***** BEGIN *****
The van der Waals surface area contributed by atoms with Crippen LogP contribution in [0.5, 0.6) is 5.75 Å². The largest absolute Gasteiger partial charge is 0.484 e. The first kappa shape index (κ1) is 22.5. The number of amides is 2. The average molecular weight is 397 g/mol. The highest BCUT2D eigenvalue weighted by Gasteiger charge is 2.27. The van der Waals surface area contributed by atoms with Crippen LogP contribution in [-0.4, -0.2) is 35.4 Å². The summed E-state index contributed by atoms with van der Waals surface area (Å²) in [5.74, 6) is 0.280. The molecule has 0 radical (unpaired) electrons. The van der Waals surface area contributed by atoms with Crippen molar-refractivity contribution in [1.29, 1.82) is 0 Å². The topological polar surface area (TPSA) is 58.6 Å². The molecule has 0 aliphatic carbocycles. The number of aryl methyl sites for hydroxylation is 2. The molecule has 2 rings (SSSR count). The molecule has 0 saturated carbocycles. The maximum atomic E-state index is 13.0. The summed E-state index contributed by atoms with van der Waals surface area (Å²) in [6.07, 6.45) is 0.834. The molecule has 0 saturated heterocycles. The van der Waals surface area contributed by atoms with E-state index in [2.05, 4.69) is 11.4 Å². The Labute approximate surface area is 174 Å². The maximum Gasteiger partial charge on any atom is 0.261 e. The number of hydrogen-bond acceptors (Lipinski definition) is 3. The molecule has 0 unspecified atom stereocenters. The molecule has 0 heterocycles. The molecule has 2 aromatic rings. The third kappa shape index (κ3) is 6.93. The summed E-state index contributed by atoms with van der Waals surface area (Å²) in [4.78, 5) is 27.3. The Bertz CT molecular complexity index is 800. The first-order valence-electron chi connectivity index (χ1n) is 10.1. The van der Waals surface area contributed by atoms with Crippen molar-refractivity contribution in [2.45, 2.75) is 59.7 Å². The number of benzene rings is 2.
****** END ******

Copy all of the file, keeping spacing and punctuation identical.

The van der Waals surface area contributed by atoms with Crippen LogP contribution in [0.5, 0.6) is 5.75 Å². The largest absolute Gasteiger partial charge is 0.484 e. The first kappa shape index (κ1) is 22.5. The number of amides is 2. The average molecular weight is 397 g/mol. The highest BCUT2D eigenvalue weighted by Gasteiger charge is 2.27. The van der Waals surface area contributed by atoms with Crippen LogP contribution in [-0.4, -0.2) is 35.4 Å². The summed E-state index contributed by atoms with van der Waals surface area (Å²) in [5.74, 6) is 0.280. The molecule has 0 radical (unpaired) electrons. The van der Waals surface area contributed by atoms with Crippen molar-refractivity contribution in [1.29, 1.82) is 0 Å². The topological polar surface area (TPSA) is 58.6 Å². The molecule has 0 aliphatic carbocycles. The number of aryl methyl sites for hydroxylation is 2. The molecule has 2 rings (SSSR count). The molecule has 0 saturated carbocycles. The maximum atomic E-state index is 13.0. The summed E-state index contributed by atoms with van der Waals surface area (Å²) in [6.07, 6.45) is 0.834. The molecule has 0 saturated heterocycles. The van der Waals surface area contributed by atoms with E-state index in [2.05, 4.69) is 11.4 Å². The Labute approximate surface area is 174 Å². The maximum Gasteiger partial charge on any atom is 0.261 e. The number of hydrogen-bond acceptors (Lipinski definition) is 3. The molecule has 0 unspecified atom stereocenters. The molecule has 0 heterocycles. The molecule has 2 aromatic rings. The third kappa shape index (κ3) is 6.93. The summed E-state index contributed by atoms with van der Waals surface area (Å²) in [4.78, 5) is 27.3. The Bertz CT molecular complexity index is 800. The first-order valence-electron chi connectivity index (χ1n) is 10.1. The van der Waals surface area contributed by atoms with Crippen molar-refractivity contribution in [2.45, 2.75) is 59.7 Å². The number of benzene rings is 2.